The CARIFORUM (CARICOM Member States and the Dominican Republic) have completed negotiations for an Economic Partnership Agreement (EPA) with the European Union (EU) in December 2007. (View EPA) Negotiations had commenced in April 2004. The EPA is fundamentally different from the Cotonou Partnership Agreement since it represents reciprocal (two-way) trade between the two regions instead of one-way preferences that was previously granted to CARIFORUM by the EU.
Furthermore, what differentiates this Agreement from other trade agreements is its development dimension. While the agreement contains provisions on market access of goods and services between the two regions, it also contains key provisionson development in which the EU has committed to assisting the CARIFORUM economies in areas of technical assistance and capacity building so that the developing economies can have better access to the European market.
The EU has granted CARIFORUM economies great concessions in market access in both goods and services. However, it must be noted that “market access” does not translate into “market presence.” Members of the private sector in Belize will need to take advantage of the provisions of the agreement so as to use the opportunity to invest and expand in its exports of goods and services.
With respect to trade in goods, the EU has granted CARIFORUM Member States including Belize, duty free and quota free access to the European market. On the contrary, CARIFORUM has agreed to eliminate 82.7% of imports from the EU by2033. (View Schedule for Tariff Liberalization for CARIFORUM Countries).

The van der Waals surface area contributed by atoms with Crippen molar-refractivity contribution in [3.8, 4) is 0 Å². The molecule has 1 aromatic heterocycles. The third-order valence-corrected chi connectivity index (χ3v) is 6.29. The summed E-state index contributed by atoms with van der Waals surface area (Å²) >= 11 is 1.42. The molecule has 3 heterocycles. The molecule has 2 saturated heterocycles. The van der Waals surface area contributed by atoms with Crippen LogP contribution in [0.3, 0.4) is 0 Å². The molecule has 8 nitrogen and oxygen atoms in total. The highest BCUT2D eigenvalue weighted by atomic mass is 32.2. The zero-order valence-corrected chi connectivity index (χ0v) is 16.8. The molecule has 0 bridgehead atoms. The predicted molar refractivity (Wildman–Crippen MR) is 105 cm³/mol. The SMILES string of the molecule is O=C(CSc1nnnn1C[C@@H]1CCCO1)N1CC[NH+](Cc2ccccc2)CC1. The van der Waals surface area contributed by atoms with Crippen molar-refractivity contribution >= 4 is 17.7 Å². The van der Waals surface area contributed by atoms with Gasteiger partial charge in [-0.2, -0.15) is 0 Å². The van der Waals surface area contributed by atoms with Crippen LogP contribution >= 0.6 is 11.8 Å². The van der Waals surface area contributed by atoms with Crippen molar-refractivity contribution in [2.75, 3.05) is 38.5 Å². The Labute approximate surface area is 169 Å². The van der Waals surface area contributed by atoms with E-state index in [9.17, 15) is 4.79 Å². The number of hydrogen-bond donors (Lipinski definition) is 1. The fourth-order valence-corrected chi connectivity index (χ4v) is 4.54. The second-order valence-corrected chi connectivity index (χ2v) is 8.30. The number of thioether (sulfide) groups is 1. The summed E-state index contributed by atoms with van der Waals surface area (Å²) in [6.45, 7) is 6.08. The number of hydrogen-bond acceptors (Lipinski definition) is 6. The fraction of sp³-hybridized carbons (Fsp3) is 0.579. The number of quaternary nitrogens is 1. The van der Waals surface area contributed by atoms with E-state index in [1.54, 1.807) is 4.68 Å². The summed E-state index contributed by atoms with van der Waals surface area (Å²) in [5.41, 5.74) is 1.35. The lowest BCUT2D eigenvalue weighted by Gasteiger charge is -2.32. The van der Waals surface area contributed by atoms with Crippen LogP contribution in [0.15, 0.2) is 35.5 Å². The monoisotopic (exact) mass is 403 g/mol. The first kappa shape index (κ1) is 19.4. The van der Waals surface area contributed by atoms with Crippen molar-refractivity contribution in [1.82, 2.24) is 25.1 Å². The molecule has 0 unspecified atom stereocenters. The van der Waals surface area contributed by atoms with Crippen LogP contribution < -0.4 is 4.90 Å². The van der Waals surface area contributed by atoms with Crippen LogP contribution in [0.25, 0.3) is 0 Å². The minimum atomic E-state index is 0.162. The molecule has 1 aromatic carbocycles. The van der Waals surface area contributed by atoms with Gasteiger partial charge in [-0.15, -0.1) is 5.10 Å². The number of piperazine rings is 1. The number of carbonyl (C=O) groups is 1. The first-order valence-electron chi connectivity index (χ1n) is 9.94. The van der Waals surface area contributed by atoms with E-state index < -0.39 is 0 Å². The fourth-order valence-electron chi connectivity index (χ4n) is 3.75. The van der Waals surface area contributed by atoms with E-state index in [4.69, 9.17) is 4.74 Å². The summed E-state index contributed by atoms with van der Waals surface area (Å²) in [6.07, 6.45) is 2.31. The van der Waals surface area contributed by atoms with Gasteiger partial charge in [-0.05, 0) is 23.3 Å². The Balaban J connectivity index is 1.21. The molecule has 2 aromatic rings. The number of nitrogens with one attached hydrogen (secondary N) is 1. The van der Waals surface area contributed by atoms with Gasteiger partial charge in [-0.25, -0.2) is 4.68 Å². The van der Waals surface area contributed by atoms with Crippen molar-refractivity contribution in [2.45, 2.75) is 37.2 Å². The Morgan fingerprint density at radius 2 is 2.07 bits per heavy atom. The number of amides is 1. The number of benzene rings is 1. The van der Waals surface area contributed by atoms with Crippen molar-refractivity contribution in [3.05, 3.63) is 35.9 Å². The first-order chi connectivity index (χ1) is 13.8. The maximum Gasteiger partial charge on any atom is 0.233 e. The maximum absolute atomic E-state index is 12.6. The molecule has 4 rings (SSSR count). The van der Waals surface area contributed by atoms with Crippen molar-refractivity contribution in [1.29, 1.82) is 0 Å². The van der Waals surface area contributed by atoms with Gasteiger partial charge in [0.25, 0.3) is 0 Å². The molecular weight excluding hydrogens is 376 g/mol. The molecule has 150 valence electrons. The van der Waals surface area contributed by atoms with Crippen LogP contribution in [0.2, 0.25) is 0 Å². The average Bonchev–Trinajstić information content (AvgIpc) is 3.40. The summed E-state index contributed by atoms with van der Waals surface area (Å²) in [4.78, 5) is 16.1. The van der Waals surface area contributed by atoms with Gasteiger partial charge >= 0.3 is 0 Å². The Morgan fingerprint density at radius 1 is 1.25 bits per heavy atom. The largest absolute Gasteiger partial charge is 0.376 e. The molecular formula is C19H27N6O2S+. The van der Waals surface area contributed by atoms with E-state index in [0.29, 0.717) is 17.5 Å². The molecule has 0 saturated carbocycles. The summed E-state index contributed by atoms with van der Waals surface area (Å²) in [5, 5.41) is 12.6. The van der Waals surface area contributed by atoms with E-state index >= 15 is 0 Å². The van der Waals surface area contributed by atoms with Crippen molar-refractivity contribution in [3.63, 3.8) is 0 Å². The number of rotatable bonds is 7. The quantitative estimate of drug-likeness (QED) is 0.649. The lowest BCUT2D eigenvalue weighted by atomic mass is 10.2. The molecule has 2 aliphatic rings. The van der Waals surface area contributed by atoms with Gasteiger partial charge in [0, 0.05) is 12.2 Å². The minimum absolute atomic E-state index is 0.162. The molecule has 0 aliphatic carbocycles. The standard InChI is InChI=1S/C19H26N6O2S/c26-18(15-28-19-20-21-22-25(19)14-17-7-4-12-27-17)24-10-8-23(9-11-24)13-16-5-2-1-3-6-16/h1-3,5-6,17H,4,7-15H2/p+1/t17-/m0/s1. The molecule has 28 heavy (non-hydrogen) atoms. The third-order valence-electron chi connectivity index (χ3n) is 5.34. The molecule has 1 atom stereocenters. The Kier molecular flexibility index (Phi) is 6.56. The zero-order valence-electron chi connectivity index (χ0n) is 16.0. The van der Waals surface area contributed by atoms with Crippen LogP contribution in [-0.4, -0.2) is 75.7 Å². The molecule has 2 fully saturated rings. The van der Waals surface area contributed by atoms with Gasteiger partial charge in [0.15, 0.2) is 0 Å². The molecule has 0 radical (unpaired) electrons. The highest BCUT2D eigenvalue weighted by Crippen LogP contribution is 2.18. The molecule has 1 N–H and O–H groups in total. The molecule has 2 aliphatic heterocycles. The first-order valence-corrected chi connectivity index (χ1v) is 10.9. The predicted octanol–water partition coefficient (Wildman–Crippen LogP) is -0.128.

CARIFORUM has committed to opening 75% of its service sectors to the EU service providers for More Developed Countries (Jamaica, Suriname, Trinidad & Tobago, Barbados and the Dominican Republic) and 75% for Less Developed Countries (LDCs) such as Belize in respect to commercial presence. (View List of Commitments in Investment and Trade in Services).
Belize made commitments in Professional services, Communication services, Construction and Related Engineering services, Distribution services, Environmental services, Financial services, Health related and Social services, Tourism and Travel related services, Recreational, Cultural and Sporting services, and Transport services. Click here to view Belize’s Services Schedule.
While it is exceptional that CARIFORUM negotiators were able to weave development in core chapters in the EPA Agreement, many of the references do not bind the EU by a time-table for implementation. Thus, this leaves a great window of opportunity for the European Council (EC) to decide what to support, when and how much to inject into CARIFORUM economies without any legal recourse available for CARIFORUM countries to refute.
More disturbingly, the EC did not commit any new funds for EPA implementation during the negotiations. Not surprisingly, it has signaled that the priority use of the European Development Fund (EDF) under the rubric of the Cotonou Partnership Agreement will be used for the EPA implementation. A meager sum of €165 million under the 10th EDF which amounted to approximately €2.2 million per country per year is certainly inadequate to address the development needs of countries such as Belize to achieve economies of scale and become competitive.
For other annexes and protocols to the EPA click here.
For further information on EPA Implications for Belize click here.